When it comes to distilled spirits, the word blending or rectifying has gotten a bad rap in the U.S. Back in the 1800s before there was a legal definition for whiskey the liquid that was served to thirsty patrons contained very little whiskey and a lot of other things to make it look, smell, and taste like whiskey. It wasn’t unheard for the whiskey inside the barrel to modified with sugar, prune juice, tobacco spit, rattlesnake heads, turpentine, excessive water, or other unsavory fillers or flavorings.
Distilled spirits author Susan Reigler shared some history on blending and rectifying at the recent grand opening of the new Barrell Craft Spirits in Louisville, Kentucky. Reigler explained that “In Scotland, there are Master Blenders of whiskey just as there are Master Distillers. That is a very, very highly regarded profession. Why not in this country? Well, that dates back to the 19th century, when there were whiskey dealers called rectifiers, who would source whiskey but often they would adulterate it. They would put grain neutral spirits in it, they would put tea or prune juice in it to darken, or my personal favorite spittoon contents in it. That was always pretty good.
What is a rectifier?
Rectify 1: To set right. 2: to purify especially by repeated or fractional distillation. 3: to correct by removing errors. Merriam-Webster
Rectify – /ˈrek.tə.faɪ/ to correct something or make something right. Cambridge Dictionary
“Those were known as blended whiskies. Col. E.H. Taylor, Jr. went to the Secretary of the Treasury of the United States Jon Carlisle, who was from Kentucky. This was in the early 1890s and said we need a law to protect bourbon because people are putting labels on bottles selling it as bourbon and we need something to change that.
“Congress had hearings in 1896 and they discovered of the 105 million gallons of liquid that was being sold as old bourbon in the United States that only 2 million gallons were actually bourbon. That’s less than 2%. So, they said, ‘Oh yeah, we do need to do something about that’. And that is how the Bottled-in-Bond Act came about in 1897.”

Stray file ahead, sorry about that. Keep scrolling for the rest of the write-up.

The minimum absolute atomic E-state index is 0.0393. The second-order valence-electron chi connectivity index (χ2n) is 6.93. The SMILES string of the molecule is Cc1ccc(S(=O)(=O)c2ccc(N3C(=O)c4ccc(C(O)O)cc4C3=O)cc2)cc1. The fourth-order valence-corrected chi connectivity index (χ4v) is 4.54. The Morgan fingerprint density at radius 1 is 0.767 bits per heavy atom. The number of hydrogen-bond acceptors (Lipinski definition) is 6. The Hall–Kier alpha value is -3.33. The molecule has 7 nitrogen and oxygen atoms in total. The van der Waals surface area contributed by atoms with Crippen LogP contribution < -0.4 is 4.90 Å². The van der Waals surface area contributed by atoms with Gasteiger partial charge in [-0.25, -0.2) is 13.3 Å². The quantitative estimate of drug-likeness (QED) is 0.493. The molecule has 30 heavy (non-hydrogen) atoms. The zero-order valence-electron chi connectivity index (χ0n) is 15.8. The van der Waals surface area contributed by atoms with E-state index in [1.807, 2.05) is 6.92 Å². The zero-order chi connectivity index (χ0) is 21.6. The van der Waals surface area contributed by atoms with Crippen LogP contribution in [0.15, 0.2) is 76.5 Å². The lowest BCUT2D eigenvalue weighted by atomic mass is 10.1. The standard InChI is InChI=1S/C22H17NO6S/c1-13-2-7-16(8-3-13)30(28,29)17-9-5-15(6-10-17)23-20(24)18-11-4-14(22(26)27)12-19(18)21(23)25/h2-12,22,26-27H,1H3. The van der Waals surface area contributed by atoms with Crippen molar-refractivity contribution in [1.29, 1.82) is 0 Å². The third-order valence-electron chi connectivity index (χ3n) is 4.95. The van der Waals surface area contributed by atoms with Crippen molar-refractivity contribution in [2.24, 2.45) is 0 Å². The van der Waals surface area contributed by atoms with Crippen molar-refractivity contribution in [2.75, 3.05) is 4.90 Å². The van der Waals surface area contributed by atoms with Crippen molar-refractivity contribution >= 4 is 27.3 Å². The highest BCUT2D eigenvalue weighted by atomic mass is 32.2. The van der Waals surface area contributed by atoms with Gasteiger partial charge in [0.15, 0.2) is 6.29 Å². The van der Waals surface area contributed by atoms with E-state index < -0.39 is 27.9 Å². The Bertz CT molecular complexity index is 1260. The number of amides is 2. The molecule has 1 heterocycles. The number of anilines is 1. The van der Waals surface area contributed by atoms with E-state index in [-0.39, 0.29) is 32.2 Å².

“This is why blending got a really bad wrap for a very long time in the United States.”
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Modern Blending – This is ‘Not Your Father’s Oldsmobile.’
Over the years, things like the Bottled-in-Bond Act of 1897, the Taft Decision of 1909, and many laws that were written after the passage of the 21st Amendment that put an end to Prohibition have defined distilled spirits including blended whiskey. According to the modern legal definition, a blended whiskey may contain not less than 20% whiskey and up to 80% grain neutral spirits plus added colorings or flavorings (the TTB definition is included below).
Many of the classic 1950s and 60s era blends still sells today. Who hasn’t ordered at least one 7&7 in their life right? Seagram’s 7, a no-frills blended whiskey, now owned by Diageo, is made of 75% grain neutral spirits (think Everclear) and 25% whiskey. Seagram’s 7 is still a top seller in the U.S. even today. According to Vinepair, “In 2021, it was the 12th best-selling whiskey brand in the country — ranking above popular labels like Knob Creek, Four Roses, and Skrewball. It’s also the sixth most popular American whiskey in the world, racking up 1.9 million cases in global sales in 2021.”
We’ve gathered a few vintage 1960s print ads below that some of you may remember. If you read the fine print you’ll see that many of these blended whiskies are 20-25% whiskey and 75-80% grain neutral spirits. And of course, there’s an ad above offering up a 7&7 including a pop top can of 7-Up.
Q: What’s in Your Blended Whiskey?
A: Whiskey. (Hard Stop)
During the grand opening of the new $15 million, 31,000 square foot Barrell Craft Spirits blending facility we had the pleasure of talking to Founder Joe Beatrice. Joe founded the company back in 2013 and has changed the perception of ‘blending’ in the U.S. In fact, you could say he helped to start a resurgence in the category to help bring it up to the level of respect that Reigler mentioned in her remarks.
Q: How Do You Define Blending?
A: “I decided that there are people who are experts at running a factory, making the distillation, doing the distillation process and distilling. And that was not something that I was particularly interested in,” explained Beatrice. “I was more interested in working with the components and the flavors and taking the whiskies and combing them into something greater than the parts… We built an entire company around blending and creating different, new products and expressions.